Omar Khayyam (Ghiyāth ad-Dīn Abu'l-Fatḥ ʿUmar ibn Ibrāhīm al-Khayyām Nīshāpūrī: 1048 - 1131), born in Nishapur, educated in Samarkand and professionally active in Bukhara, was a brilliant mathematician, astronomer and philosopher who wrote poetry during the last years of his life,(*) when, after his patrons were killed or removed from power towards the end of the Seljuk sultanate and while new waves of Turkic tribes were breaking over the crumbling walls of Central Asian cities, he gave up science and returned to Nishapur, broke and despondent. His poetry took the form of quatrains (rubāʿī in the singular) written in New Persian, and he was able to wrest some interesting results from this very constrained form.
My GRamazon friend Jan-Maat has written a fine review
about the the Ruba'iyat of Omar Khayyam in which he points out the rather limited range of topics of Khayyam's verse:
"The themes are the impermanence of life, the unknowability of the future and afterlife, the enjoyment of the present moment and Dust Thou Art, and Unto Dust Shalt Thou Return. A pie chart illustrating Khayyam's poetic impulses would not need many slices."
True enough - he graciously didn't mention the innumerable paeans to wine which do tend to become a bit tedious. But there is another aspect to Khayyam's poetry which should be mentioned; his skepticism was expressed in the face of, nay, against the burgeoning movement of dogmatic certainty and intellectual suppression led by stock conservative Islamic theologians and aided by Ghazali (Abū Ḥāmid Muḥammad ibn Muḥammad al-Ghazālī: c. 1058 - 1111), an extremely gifted theologian and jurist trained in Greek philosophy who wrote lucidly against the role of reason and logic in any matter touched upon by religion. The imams were already beginning to significantly tighten the screws on the freedom of thought and expression and producing tens of thousands of cookie cutter ideologues in their new madrasas (Ghazali was the headmaster of one with 3,000 students), and the Sunnis and Shiites were merrily sending each other to Hell in internecine wars for having the temerity of disagreeing.(**) This is the setting in which Khayyam wrote(***)
Oh Canon Jurists, we work better than you,
With all this drunkenness, we're more sober:
You drink men's blood; we, the vine's.
Be honest - which of us is more bloodthirsty?
The imams were executing people for less. Ghazali demanded in one of his principal texts that those soiled by Greek philosophy should be put to death. That Ghazali himself had studied the Greeks intensively was passed over quietly.
A religious man said to a whore, "you're drunk,
Caught every moment in a different snare."
She replied, "Oh Shaikh, I am what you say,
Are you what you seem?"
And how about this denial of religious certainty?
How long shall I lay bricks on the face of the seas?
I am sick of idolators and the temple.
Khayyam, who said that there will be a hell?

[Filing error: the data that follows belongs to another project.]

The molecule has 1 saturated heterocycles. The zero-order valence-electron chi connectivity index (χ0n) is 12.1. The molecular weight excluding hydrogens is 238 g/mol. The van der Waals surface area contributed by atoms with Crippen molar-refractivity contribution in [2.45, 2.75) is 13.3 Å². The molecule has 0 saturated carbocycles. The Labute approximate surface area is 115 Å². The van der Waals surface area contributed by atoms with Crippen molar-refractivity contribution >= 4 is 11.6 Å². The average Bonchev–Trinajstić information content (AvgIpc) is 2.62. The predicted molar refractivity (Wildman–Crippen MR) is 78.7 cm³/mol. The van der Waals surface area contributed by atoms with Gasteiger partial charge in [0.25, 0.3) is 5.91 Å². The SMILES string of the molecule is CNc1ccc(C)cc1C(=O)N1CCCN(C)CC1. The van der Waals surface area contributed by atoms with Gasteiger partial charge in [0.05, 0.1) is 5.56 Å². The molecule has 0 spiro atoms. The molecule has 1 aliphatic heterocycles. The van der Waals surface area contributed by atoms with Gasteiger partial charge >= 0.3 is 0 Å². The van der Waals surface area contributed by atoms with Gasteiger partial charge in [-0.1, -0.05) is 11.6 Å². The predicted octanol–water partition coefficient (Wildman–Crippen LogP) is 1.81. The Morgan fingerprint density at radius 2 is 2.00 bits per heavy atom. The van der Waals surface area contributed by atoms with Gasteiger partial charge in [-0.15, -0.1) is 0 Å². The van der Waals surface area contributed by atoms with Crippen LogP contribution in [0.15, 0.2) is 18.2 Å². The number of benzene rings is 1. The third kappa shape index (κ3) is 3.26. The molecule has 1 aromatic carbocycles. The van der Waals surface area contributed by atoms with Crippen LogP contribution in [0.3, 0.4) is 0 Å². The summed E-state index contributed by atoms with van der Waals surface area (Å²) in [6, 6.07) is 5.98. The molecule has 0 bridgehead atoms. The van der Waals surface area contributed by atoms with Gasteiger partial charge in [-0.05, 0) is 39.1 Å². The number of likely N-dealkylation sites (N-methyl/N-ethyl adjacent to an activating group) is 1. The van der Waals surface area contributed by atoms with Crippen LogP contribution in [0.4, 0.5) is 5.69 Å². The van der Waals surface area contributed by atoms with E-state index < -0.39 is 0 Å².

Who's been to hell, and who's been to heaven?
Granted, Khayyam probably didn't go down to the bazaar, read these to the general public and call for insurrection (after all, he lived into his 80's).
As the relative intellectual freedom of his youth slowly disappeared, as the armies protecting the high civilization of the Central Asian oases met defeat again and again - and let's not forget the personal anguish of an older man whose wealth and success is an unretrievable matter of the past - it is not so difficult to understand his despondency, a despondency which verged upon despair. He even went so far as to deny the value of the intellectual efforts he made as a younger man.
My mind has never lacked learning,
Few mysteries remained unconned;
I have meditated for seventy-two years night and day,
To learn that nothing has been learned at all.
A number of persons have exerted themselves to demonstrate that Khayyam could not be the author of the most pessimistic quatrains, claiming that he could not be hypocritical or self-contradictory (with respect to his earlier, confident philosophical tomes). Perhaps, but what is more likely is that those authors have some other axe to grind or have never met one of the many elderly persons who end their lives in bitter disappointment under circumstances less crushing than Khayyam's. We don't all go out with the smile of wisdom and serenity upon our faces...
(*) S. Frederick Starr is not the least uncertain about this in his excellent Lost Enlightenment
(**) The fact that things are no better in these respects one thousand years later is..., well, words fail me.
(***) The translations above are the relatively recent renderings of Avery and Heath-Stubbs reviewed by Jan-Maat. They are accounted to be much more faithful to the meaning of the originals, as opposed to the famous English versions of Edward FitzGerald. FitzGerald acknowledged freely that he was "rendering" and not translating Khayyam's verses. I own an edition which contains all five versions of FitzGerald's Ruba'iyat. Here is one of the more heretical poems in FitzGerald's words:
The Revelations of Devout and Learn'd
Who rose before us, and as Prophets burn'd
Are all but Stories, which, awoke from Sleep
They told their fellows, and to Sleep return'd.
And who, pray tell, would be willing to discard this?
The Moving Finger writes; and, having writ,
Moves on: nor all your Piety nor Wit
Shall lure it back to cancel half a Line,
Nor all your Tears wash out a Word of it.
I'm keeping my FitzGerald, but it now shares a shelf with Avery and Heath-Stubbs, who, along with other considerations, translated more than twice as many quatrains as FitzGerald did.